DOG DAYS: It’s now been a few weeks without an update on one of the early summer’s most persistently buzzed about topics: the prospect of Hachette Filipacchi Media U.S.’ parent company, Lagardère, dealing a controlling stake in Elle and its other U.S. publications to Hearst Corp. The radio silence makes a certain sense given the potential buyer is known for its defense agency-ready secrecy, while the prospective seller is based in France, where most of the country is on its usual month-long summer sabbatical. Hearst was mum when asked Wednesday about the speculation and Hachette didn’t immediately respond. It seems the only hard fact in play is that Lagardère is due to present its first-half results to investors on Aug. 26. And if a Hachette-Hearst deal isn’t unveiled, then, well, all bets are off.

— Matthew Lynch

This story first appeared in the August 12, 2010 issue of WWD.  Subscribe Today.

A HUNGRY FASHION WORLD: The brass over at Condé Nast International aren’t the only ones feeling out the restaurant business. Come September, Bon Appétit — now under the leadership of Elle vet Carol Smith — is getting into the food game, albeit in a less mass-market way. Indeed, the magazine is taking over parts of the lobby of Lincoln Center’s Avery Fisher Hall during New York Fashion Week to stage a branded dining experience, The Bon Appétit Café (The tag line? “Where Food Meets Fashion”). Though very temporary — it will be open from Sept. 12 through Sept. 16 — the Café will be a fully realized, open-to-all restaurant: Stumptown coffee and pastries from the likes of Le Bernadin’s Michael Laiskonis and Christina Tosi of Momofuku Milk Bar in the morning; lunch between 11 a.m. and 3 p.m., and a “wine bar” with small plates from Daniel Boulud and Mario Batali offered from 5 p.m. to 9 p.m. For lunch, the magazine has enlisted Rick Bayless, Cat Cora, The Lion’s John DeLucie, Emeril Lagasse, Bill Telepan, Laurent Tourondel, Michael White, Marc Murphy and Missy Robbins to create meals inspired by the world of fashion, a twist devised by Smith. “Everyone likes fashion, but food is 300 times as big,” said Smith, who was hired away from Hachette Filipacchi Media U.S. by rival Condé Nast to head up an epicurean group in April. “When I got [to Bon Appétit], I asked the marketing team, ‘Have we ever thought of marrying food and fashion?’” Smith and Co. decided to rejigger the magazine’s three-year-old pop-up Supper Club concept by placing it in a fashionable setting and timing it to the New York collections.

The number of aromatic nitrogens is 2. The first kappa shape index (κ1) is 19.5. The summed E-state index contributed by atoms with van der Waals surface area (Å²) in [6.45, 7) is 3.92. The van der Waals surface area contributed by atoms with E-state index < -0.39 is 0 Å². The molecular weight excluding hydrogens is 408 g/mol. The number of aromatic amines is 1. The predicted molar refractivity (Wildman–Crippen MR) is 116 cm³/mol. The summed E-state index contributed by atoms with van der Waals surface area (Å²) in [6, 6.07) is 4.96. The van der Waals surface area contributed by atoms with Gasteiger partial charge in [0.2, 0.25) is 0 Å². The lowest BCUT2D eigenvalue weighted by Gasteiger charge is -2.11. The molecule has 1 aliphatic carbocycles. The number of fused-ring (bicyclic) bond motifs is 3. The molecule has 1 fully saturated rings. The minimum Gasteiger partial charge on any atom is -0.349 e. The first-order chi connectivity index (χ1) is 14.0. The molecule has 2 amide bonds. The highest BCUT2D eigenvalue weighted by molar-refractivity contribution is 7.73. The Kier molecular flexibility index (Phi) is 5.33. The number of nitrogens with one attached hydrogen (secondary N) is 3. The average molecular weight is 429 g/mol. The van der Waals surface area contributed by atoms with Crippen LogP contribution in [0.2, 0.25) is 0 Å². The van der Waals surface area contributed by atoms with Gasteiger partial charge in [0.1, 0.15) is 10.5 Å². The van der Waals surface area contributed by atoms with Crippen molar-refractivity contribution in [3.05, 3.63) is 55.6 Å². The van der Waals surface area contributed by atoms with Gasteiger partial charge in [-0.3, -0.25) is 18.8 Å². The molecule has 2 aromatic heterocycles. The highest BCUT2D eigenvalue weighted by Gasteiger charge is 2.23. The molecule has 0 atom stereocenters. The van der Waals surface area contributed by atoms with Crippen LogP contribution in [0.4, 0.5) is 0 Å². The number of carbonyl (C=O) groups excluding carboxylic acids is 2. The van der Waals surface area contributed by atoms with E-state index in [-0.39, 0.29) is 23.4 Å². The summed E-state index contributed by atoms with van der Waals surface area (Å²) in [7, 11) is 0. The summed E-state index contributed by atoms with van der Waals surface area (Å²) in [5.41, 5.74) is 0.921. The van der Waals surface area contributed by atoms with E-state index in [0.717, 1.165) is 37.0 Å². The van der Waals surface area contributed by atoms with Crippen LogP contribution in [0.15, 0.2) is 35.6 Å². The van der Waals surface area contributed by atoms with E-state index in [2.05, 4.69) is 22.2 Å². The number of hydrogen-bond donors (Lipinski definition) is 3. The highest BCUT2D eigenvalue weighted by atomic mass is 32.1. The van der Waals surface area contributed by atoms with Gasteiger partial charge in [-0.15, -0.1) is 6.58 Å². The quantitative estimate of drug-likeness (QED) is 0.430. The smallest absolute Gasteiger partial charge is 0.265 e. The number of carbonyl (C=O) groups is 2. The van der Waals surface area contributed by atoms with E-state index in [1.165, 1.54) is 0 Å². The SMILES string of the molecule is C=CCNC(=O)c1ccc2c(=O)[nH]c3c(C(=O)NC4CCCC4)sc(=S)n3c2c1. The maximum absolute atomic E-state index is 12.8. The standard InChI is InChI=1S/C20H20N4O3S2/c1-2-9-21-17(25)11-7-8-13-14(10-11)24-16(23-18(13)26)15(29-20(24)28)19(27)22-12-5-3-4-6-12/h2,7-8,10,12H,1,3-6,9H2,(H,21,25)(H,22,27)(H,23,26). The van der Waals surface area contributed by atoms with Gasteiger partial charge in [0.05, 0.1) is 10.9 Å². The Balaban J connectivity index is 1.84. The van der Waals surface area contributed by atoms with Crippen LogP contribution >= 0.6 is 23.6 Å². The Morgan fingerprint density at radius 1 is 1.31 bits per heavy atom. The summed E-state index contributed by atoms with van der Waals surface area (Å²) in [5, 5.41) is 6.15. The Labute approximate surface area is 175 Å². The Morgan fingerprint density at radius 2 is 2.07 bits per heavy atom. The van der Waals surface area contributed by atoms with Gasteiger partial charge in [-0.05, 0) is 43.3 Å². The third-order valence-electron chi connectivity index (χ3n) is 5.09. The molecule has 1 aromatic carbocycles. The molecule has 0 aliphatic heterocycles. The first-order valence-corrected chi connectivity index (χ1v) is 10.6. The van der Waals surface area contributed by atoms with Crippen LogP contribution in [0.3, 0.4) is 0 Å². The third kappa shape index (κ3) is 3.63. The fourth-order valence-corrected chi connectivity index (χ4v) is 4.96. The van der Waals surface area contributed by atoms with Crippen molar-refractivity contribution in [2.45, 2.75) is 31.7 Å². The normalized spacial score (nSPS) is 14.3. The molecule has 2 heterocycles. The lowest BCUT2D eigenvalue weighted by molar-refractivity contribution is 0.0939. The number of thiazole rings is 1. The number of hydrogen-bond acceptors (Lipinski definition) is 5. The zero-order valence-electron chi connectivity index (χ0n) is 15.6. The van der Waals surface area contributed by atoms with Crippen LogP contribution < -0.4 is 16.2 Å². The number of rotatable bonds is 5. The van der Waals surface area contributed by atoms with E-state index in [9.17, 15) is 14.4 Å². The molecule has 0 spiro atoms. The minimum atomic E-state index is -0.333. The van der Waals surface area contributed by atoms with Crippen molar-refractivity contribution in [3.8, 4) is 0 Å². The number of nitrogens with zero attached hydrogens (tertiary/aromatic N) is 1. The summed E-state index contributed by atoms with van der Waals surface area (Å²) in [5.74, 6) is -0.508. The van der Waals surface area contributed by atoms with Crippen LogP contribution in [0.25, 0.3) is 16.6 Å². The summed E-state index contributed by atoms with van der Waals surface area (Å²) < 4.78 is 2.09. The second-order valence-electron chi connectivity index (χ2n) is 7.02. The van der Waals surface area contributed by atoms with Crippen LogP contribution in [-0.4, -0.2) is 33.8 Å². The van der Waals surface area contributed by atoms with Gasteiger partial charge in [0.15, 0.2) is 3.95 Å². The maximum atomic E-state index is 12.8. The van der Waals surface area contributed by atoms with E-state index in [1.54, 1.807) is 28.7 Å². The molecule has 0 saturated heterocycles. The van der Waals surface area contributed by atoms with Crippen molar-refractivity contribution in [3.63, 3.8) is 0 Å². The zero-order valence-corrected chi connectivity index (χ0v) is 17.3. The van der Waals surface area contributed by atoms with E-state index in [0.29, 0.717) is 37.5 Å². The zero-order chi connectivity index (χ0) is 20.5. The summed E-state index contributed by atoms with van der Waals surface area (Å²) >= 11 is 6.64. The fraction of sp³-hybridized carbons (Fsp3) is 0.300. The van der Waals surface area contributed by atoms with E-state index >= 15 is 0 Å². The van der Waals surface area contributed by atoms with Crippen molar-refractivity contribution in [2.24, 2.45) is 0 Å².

Smith also saw an opportunity for the magazine to raise its profile and “become that truly food-lifestyle magazine brand.” (As for future projects and forays into other industries — Hollywood, in particular — Smith wouldn’t offer details but did reveal she’d brought in Creative Artists Agency, with whom she worked during her years at Elle, to help find sponsorship opportunities and develop brand extensions. A television show is “one element,” she said.)

Less of a concern for Smith is how exactly the food will reflect trends or the clothes seen on the runways — or which designers, if any, will offer inspiration to the chefs. “I don’t think there has to be that literal of a connection,” she said. “It’s not going to be, ‘Today, Zac Posen will be making his favorite paella and Michael White is going to be there helping him.’ I don’t think that’s going to happen.”

As for the stereotype that food of any kind might be lost on the notoriously peckish fashion set, Smith isn’t worried. “You think they don’t eat, but they do. Just look at The Lion!”

— Nick Axelrod

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